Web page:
This chapter examines whether the racial identification of mixed-race adolescents can be understood through several theories: Status Maximization Theory, the rule of hypodescent, or social identity theory. Status Maximization theory posits that mixed-race adolescents will attempt to identify as the highest racial status group they possibly can. The rule of hypodescent or hypodescent theory, also known as the one-drop rule, is a legacy of the Plantation-era South and prescribes that mixed-race individuals identify as their lowest status racial identity. Social identity theory posits that the higher frequency or quality of contacts with parents or individuals in mixed-race adolescents’ peer networks affect the racial identification of mixed-race adolescents. Also, social identity contends that a mixed-race adolescent's intergroup dynamic (measured here as a child's level of self-esteem, whether there is prejudice at school, and a child's self-concept) dictates how he or she will racially identify. Through analyses of mixed-race adolescents in the National Longitudinal Adolescent Health (Add Health), I find that Asian-white and American-Indian-white adolescents do not status maximize nor abide by hypodescent, while black-white adolescents do not status maximize but do adhere to hypodescent when forced to choose one race. There is no tendency for the frequency or quality of contact with parents, romantic partners, or school composition to affect racial identity, as predicted by social identity theory. Yet, several of the aforementioned social-psychological variables are found to influence the racial identification of mixed-race adolescents. Specifically, whether they felt positively about school, if they experienced prejudice, whether they had higher levels of self-esteem, and if they felt socially accepted by their peers. Another key finding from this research suggests that racial identification for Asian-white and American-Indian-white adolescents are both fluid and optional; this is not the case for black-white adolescents. I conclude by offering the implications of these findings for black-white multiracial individuals.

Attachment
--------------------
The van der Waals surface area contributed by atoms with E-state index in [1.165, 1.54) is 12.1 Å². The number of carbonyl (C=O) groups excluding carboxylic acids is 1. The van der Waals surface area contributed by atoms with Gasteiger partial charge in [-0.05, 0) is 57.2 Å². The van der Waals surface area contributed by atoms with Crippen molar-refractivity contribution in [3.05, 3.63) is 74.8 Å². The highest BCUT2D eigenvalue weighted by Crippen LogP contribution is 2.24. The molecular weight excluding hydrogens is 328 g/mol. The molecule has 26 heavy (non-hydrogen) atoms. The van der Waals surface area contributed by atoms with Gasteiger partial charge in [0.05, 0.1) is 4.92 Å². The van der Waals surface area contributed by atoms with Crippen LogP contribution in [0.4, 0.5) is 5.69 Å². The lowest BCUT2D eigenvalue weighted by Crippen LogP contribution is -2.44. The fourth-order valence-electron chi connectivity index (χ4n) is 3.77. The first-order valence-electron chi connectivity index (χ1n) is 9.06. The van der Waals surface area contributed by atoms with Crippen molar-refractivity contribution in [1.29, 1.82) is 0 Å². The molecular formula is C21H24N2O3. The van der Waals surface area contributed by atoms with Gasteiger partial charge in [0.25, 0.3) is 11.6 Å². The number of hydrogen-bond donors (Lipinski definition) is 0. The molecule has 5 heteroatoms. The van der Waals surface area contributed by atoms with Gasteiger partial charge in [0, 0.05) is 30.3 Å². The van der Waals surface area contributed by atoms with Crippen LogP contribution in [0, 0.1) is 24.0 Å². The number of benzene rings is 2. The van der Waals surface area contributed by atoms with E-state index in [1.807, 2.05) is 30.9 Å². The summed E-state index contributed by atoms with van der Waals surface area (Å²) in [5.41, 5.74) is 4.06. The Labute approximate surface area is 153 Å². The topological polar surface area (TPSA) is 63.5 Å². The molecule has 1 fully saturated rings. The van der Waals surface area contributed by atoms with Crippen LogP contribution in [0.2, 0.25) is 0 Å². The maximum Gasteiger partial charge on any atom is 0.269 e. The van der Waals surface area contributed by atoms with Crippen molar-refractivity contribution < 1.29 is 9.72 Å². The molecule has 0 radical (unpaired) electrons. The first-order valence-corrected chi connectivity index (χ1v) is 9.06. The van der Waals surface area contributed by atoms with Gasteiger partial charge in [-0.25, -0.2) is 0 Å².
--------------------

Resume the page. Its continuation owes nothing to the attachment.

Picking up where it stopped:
I don’t remember exactly when I began to be interested in music, but my mother and godmother would laughingly recall when they knew I would be musically inclined. Though I was then in diapers, whenever Tommy Dorsey's recording of Boogie Woogie was played, I would immediately begin to pat my feet. My first conscious memory of reacting to music when I was very young were the times my father would sing little ditties and play his banjo. He could carry a tune, and he played the banjo quite well. His greatest musical feat, however, was as a whistler, and I would try to imitate his whistling style, without success as I grew older. Then too, my siblings and I would sing and recite little nursery rhymes before our parents, and I would compose songs for my sisters to sing. Before he died an early death at 37 my father gave me a mouth harp and a harmonica which I kept for many years; I later misplaced it while in college. I later bought another harmonica which I kept throughout my years in the U.S. Army, my travels throughout Europe, and throughout my years in graduate school. How and why we each possess the talents and skills we have are questions I’ve never fully understood. So I’ve concluded that we just have them, and we’ll never be able to explain it. Throughout this chapter four reference points will be used to explain my exposure to music and my music biculturality: schools, churches, home, and my neighborhood. If I make very few references to whites, it is simply because during my early life my contact with whites was minimal, and white individuals played a minor role in my life, as at home my world centered around my parents and godparents, siblings, and other family members, and neighborhood friends; at school my world was a completely black world. The first white I got to know outside of my early work experiences was the white Presiding Bishop of the Reformed Episcopal Church who visited St. John's Episcopal Church at least six or seven times a year.

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Research in Race and Ethnic Relations
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Emerald Publishing Limited